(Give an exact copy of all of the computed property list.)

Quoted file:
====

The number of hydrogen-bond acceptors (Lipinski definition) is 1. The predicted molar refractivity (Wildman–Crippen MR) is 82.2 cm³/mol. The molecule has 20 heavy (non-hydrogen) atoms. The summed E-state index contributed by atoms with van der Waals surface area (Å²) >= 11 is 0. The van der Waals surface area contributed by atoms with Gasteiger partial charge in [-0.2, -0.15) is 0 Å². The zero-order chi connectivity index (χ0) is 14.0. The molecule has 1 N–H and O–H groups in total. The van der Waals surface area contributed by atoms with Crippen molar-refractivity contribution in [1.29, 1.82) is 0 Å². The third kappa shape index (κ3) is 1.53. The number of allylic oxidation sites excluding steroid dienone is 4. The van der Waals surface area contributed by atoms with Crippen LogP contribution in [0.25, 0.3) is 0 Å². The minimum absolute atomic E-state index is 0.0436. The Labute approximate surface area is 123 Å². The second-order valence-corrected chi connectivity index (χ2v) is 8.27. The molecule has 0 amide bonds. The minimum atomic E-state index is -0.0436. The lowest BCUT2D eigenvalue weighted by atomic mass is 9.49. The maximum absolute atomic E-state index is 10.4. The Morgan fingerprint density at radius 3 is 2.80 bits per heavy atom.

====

The number of hydrogen-bond acceptors (Lipinski definition) is 1. The predicted molar refractivity (Wildman–Crippen MR) is 82.2 cm³/mol. The molecule has 20 heavy (non-hydrogen) atoms. The summed E-state index contributed by atoms with van der Waals surface area (Å²) >= 11 is 0. The van der Waals surface area contributed by atoms with Gasteiger partial charge in [-0.2, -0.15) is 0 Å². The zero-order chi connectivity index (χ0) is 14.0. The molecule has 1 N–H and O–H groups in total. The van der Waals surface area contributed by atoms with Crippen molar-refractivity contribution in [1.29, 1.82) is 0 Å². The third kappa shape index (κ3) is 1.53. The number of allylic oxidation sites excluding steroid dienone is 4. The van der Waals surface area contributed by atoms with Crippen LogP contribution in [0.25, 0.3) is 0 Å². The minimum absolute atomic E-state index is 0.0436. The Labute approximate surface area is 123 Å². The second-order valence-corrected chi connectivity index (χ2v) is 8.27. The molecule has 0 amide bonds. The minimum atomic E-state index is -0.0436. The lowest BCUT2D eigenvalue weighted by atomic mass is 9.49. The maximum absolute atomic E-state index is 10.4. The Morgan fingerprint density at radius 3 is 2.80 bits per heavy atom.